14:53 GMT09 May 2021
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    NATO is a big war machine. But being big doesn't always mean being effective. According to US Lieutenant General Ben Hodges, there are numerous factors impeding NATO’s effectiveness.

    Speaking at the annual Association of the US Army conference, the commander of the US Army Europe Ben Hodges revealed some of his concerns regarding the current state of NATO armies. Amid growing escalation of the US-Russia tensions over Syria, cyberattacks and whatnot, fears of all-out war can be heard more and more often. In this light, some of the issues Ben Hodges pointed out sound anecdotal.

    For example, one of the minor, but nevertheless troubling issues are… refueling nozzles. Who could have thought that armies of the US and Germany use incompatible refueling systems? Thus, if some German brigade runs out of gas, nearby US refueling station will have trouble providing assistance.

    "We ought to be able to put the nozzle from an American tank-and-pump unit into every vehicle in the alliance, but we can't right now," Hodges said at the conference. "There is a NATO universal adapter for refueling, (but) only the French and the Americans have that."

    The troubling part is that this issue has been known for some 40 years already, but somehow it's still there. According to Frank Cevasco, a former interoperability expert, the situation with interoperability in NATO armies was bad even during the Cold War, and after the dissolution of USSR it only worsened. And numerous campaigns against the insurgents in the Middle East didn't actually help.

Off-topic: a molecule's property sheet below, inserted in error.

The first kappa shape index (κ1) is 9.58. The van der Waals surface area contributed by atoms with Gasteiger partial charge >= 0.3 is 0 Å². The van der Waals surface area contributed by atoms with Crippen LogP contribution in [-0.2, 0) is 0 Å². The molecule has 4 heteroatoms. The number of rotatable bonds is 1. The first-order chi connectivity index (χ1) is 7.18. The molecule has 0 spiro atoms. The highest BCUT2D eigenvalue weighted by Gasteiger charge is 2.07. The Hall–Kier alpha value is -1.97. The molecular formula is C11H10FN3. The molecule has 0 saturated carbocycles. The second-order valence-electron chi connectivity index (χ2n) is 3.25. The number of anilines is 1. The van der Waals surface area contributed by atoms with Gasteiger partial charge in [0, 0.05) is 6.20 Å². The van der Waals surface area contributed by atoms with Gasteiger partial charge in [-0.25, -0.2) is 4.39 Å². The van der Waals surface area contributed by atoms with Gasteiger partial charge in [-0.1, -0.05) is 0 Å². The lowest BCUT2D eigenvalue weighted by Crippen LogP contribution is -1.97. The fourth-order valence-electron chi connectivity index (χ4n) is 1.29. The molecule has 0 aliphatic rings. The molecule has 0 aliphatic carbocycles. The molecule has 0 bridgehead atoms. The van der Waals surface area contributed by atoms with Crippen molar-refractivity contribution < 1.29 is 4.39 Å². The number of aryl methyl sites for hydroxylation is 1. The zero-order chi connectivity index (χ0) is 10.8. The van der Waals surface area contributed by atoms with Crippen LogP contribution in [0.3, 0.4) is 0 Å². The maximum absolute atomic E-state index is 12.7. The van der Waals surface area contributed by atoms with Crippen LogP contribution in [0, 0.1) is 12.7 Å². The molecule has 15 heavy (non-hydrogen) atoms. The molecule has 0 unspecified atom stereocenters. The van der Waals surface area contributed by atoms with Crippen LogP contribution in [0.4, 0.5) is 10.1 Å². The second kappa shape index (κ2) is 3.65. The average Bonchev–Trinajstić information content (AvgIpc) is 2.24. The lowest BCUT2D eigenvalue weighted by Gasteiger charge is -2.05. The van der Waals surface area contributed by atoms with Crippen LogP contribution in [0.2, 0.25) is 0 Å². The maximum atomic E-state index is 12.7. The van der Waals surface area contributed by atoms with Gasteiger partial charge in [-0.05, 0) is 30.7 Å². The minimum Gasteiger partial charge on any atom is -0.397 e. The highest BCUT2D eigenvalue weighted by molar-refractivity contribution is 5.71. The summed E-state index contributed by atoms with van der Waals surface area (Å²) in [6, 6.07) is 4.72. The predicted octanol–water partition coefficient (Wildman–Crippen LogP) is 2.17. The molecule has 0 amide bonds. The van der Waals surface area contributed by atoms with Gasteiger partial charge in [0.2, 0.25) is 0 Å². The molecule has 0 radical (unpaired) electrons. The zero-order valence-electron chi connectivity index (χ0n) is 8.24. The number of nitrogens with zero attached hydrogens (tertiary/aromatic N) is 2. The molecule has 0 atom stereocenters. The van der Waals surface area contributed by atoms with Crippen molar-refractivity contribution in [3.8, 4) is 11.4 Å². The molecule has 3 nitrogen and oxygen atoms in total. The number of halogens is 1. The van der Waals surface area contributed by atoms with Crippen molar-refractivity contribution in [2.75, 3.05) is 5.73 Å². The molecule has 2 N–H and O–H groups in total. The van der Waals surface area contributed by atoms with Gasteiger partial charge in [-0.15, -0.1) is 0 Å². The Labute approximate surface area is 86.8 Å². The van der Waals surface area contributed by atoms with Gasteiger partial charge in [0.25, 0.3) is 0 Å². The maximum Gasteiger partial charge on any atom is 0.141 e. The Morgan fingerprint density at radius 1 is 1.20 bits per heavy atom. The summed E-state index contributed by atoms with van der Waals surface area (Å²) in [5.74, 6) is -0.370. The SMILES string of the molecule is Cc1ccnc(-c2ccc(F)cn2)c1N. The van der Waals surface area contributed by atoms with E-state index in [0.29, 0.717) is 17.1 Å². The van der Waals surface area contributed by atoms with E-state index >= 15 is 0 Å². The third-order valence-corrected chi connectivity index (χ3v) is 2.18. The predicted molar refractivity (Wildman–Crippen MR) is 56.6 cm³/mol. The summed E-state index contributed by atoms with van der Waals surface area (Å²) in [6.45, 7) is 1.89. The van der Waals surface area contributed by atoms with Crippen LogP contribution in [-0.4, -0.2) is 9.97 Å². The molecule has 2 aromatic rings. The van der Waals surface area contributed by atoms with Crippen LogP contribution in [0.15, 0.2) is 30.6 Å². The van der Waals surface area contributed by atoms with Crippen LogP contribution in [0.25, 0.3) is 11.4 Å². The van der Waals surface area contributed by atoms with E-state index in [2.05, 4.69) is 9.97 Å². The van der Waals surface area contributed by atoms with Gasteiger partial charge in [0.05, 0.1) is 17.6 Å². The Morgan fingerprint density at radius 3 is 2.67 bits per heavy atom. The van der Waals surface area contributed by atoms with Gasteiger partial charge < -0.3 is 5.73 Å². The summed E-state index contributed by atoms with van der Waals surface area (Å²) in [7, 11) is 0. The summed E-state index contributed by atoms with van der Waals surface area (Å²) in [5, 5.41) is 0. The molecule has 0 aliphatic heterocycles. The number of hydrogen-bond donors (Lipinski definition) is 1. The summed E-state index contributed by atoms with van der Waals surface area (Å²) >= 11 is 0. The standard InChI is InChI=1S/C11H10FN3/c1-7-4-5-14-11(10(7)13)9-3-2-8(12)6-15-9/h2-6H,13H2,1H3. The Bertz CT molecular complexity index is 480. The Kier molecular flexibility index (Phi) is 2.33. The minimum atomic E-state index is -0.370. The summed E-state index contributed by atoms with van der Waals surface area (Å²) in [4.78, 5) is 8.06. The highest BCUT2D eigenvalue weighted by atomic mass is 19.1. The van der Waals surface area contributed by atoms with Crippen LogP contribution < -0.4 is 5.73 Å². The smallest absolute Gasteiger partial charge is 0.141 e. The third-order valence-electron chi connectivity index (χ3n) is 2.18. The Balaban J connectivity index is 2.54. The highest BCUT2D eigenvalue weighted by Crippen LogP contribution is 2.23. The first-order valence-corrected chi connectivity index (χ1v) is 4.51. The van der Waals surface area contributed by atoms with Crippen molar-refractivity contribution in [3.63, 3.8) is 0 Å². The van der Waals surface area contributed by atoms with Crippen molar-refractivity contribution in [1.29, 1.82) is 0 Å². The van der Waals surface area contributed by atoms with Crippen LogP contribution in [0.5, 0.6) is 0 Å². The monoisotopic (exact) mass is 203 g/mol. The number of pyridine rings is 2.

While incompatible refueling nozzles may seem unimportant to some, there are quite crucial parts that require significant improvement, such as communication equipment. Currently, NATO armies are yet to develop a radio that will be, on one hand, well encrypted and jamming-protected, and, on the other hand, standardized among member countries. And, according to Hodges, NATO is running out of time to address this issue:

    "We're only going to have five to seven days in a real crisis, so you're going to have to show up and plug right in," he said.

    General Hodges's concerns were echoed by those of Lt. Gen. Jörg Vollmer, the German Army chief of staff. Vollmer pointed out that Russia, whom NATO commanders no longer hesitate to name as its main adversary, will never have to deal with all the interoperability problems.

    "They all speak the same language, they use the same doctrine, they use the same radios, and they use the same equipment," he said.

    But he also pointed out that many military skills that were commonplace during the earlier days, are mainly lost now.

    NATO troops have effectively lost their prior experience of some basic military operations, such as making bridges. Not only do NATO armies need to restock their supplies of bridges and other equipment, but they also need to learn how to operate it anew.

    "It is relearning maneuver warfare (and) combined arms," he said. "To rebuild these capabilities takes some time."

    Other examples include laying mines, as today's military engineers are experienced in defusing roadside and car mines, but totally lack experience of laying mines themselves.

    Hodges also pointed out that lack of experience is worsened by shortage of military supplies that used to be around in NATO warehouses but later were abolished as redundant, considering NATO's mostly counter-insurgency campaigns in Middle Eastern areas.

    "Most of the places where we have a shortage are things that we used to have in Europe: lots of bridges, lots of engineers, lots of rocket launchers, all those kinds of things," Hodges told reporters. "Some of them are coming back. Some of them we're finding with the allies."

    Even reactive armor — the most basic thing that will keep troops alive in just about any tank fight — is yet again, "a skill set [NATO] has to relearn."


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